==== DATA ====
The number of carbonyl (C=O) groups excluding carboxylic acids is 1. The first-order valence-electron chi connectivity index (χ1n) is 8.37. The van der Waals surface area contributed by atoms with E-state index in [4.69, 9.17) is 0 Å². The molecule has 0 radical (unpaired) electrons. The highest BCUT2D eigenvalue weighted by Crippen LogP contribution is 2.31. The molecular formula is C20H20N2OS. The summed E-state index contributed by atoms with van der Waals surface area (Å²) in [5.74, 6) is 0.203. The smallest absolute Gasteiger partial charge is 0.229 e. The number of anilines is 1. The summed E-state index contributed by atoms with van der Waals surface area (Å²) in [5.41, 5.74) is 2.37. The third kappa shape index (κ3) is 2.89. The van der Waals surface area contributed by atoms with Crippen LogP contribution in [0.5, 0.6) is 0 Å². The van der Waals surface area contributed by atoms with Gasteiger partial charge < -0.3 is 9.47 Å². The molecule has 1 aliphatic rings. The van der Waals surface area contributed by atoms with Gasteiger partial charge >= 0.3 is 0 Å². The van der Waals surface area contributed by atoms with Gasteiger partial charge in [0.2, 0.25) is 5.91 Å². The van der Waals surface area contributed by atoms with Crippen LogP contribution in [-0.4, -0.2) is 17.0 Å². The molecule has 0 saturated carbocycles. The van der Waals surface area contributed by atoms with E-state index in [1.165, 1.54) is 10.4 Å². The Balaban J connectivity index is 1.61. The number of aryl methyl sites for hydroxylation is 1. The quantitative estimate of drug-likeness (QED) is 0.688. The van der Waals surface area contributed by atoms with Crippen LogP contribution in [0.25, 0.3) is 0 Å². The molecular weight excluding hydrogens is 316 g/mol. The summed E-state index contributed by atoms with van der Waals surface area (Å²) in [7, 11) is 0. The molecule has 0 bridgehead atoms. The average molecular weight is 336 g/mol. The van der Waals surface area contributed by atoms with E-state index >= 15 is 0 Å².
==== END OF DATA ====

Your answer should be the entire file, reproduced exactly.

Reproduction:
The number of carbonyl (C=O) groups excluding carboxylic acids is 1. The first-order valence-electron chi connectivity index (χ1n) is 8.37. The van der Waals surface area contributed by atoms with E-state index in [4.69, 9.17) is 0 Å². The molecule has 0 radical (unpaired) electrons. The highest BCUT2D eigenvalue weighted by Crippen LogP contribution is 2.31. The molecular formula is C20H20N2OS. The summed E-state index contributed by atoms with van der Waals surface area (Å²) in [5.74, 6) is 0.203. The smallest absolute Gasteiger partial charge is 0.229 e. The number of anilines is 1. The summed E-state index contributed by atoms with van der Waals surface area (Å²) in [5.41, 5.74) is 2.37. The third kappa shape index (κ3) is 2.89. The van der Waals surface area contributed by atoms with Crippen LogP contribution in [0.5, 0.6) is 0 Å². The van der Waals surface area contributed by atoms with Gasteiger partial charge < -0.3 is 9.47 Å². The molecule has 1 aliphatic rings. The van der Waals surface area contributed by atoms with Gasteiger partial charge >= 0.3 is 0 Å². The van der Waals surface area contributed by atoms with Gasteiger partial charge in [0.2, 0.25) is 5.91 Å². The van der Waals surface area contributed by atoms with Crippen LogP contribution in [-0.4, -0.2) is 17.0 Å². The molecule has 0 saturated carbocycles. The van der Waals surface area contributed by atoms with E-state index in [1.165, 1.54) is 10.4 Å². The Balaban J connectivity index is 1.61. The number of aryl methyl sites for hydroxylation is 1. The quantitative estimate of drug-likeness (QED) is 0.688. The van der Waals surface area contributed by atoms with Crippen LogP contribution in [0.25, 0.3) is 0 Å². The molecular weight excluding hydrogens is 316 g/mol. The summed E-state index contributed by atoms with van der Waals surface area (Å²) in [7, 11) is 0. The molecule has 0 bridgehead atoms. The average molecular weight is 336 g/mol. The van der Waals surface area contributed by atoms with E-state index >= 15 is 0 Å².